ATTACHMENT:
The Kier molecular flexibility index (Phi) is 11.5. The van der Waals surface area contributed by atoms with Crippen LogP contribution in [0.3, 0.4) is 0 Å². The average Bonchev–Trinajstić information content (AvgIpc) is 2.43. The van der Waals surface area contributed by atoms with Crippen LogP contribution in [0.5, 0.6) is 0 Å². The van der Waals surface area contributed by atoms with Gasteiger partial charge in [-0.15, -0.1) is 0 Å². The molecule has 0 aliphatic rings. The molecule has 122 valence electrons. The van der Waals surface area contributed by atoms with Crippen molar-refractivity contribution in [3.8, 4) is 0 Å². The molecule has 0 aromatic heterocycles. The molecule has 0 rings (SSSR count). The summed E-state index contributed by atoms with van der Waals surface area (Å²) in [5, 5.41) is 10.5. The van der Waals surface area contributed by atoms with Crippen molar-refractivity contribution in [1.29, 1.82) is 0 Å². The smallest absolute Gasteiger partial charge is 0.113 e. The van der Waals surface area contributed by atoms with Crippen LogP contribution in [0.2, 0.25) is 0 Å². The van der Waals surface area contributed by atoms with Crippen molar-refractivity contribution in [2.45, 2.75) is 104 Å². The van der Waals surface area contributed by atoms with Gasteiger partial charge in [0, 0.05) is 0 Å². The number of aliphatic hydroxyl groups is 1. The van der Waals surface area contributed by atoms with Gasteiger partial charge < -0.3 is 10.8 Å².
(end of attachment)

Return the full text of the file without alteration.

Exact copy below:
The Kier molecular flexibility index (Phi) is 11.5. The van der Waals surface area contributed by atoms with Crippen LogP contribution in [0.3, 0.4) is 0 Å². The average Bonchev–Trinajstić information content (AvgIpc) is 2.43. The van der Waals surface area contributed by atoms with Crippen LogP contribution in [0.5, 0.6) is 0 Å². The van der Waals surface area contributed by atoms with Gasteiger partial charge in [-0.15, -0.1) is 0 Å². The molecule has 0 aliphatic rings. The molecule has 122 valence electrons. The van der Waals surface area contributed by atoms with Crippen molar-refractivity contribution in [3.8, 4) is 0 Å². The molecule has 0 aromatic heterocycles. The molecule has 0 rings (SSSR count). The summed E-state index contributed by atoms with van der Waals surface area (Å²) in [5, 5.41) is 10.5. The van der Waals surface area contributed by atoms with Crippen molar-refractivity contribution in [1.29, 1.82) is 0 Å². The smallest absolute Gasteiger partial charge is 0.113 e. The van der Waals surface area contributed by atoms with Crippen LogP contribution in [0.2, 0.25) is 0 Å². The van der Waals surface area contributed by atoms with Crippen molar-refractivity contribution in [2.45, 2.75) is 104 Å². The van der Waals surface area contributed by atoms with Gasteiger partial charge in [0, 0.05) is 0 Å². The number of aliphatic hydroxyl groups is 1. The van der Waals surface area contributed by atoms with Gasteiger partial charge < -0.3 is 10.8 Å².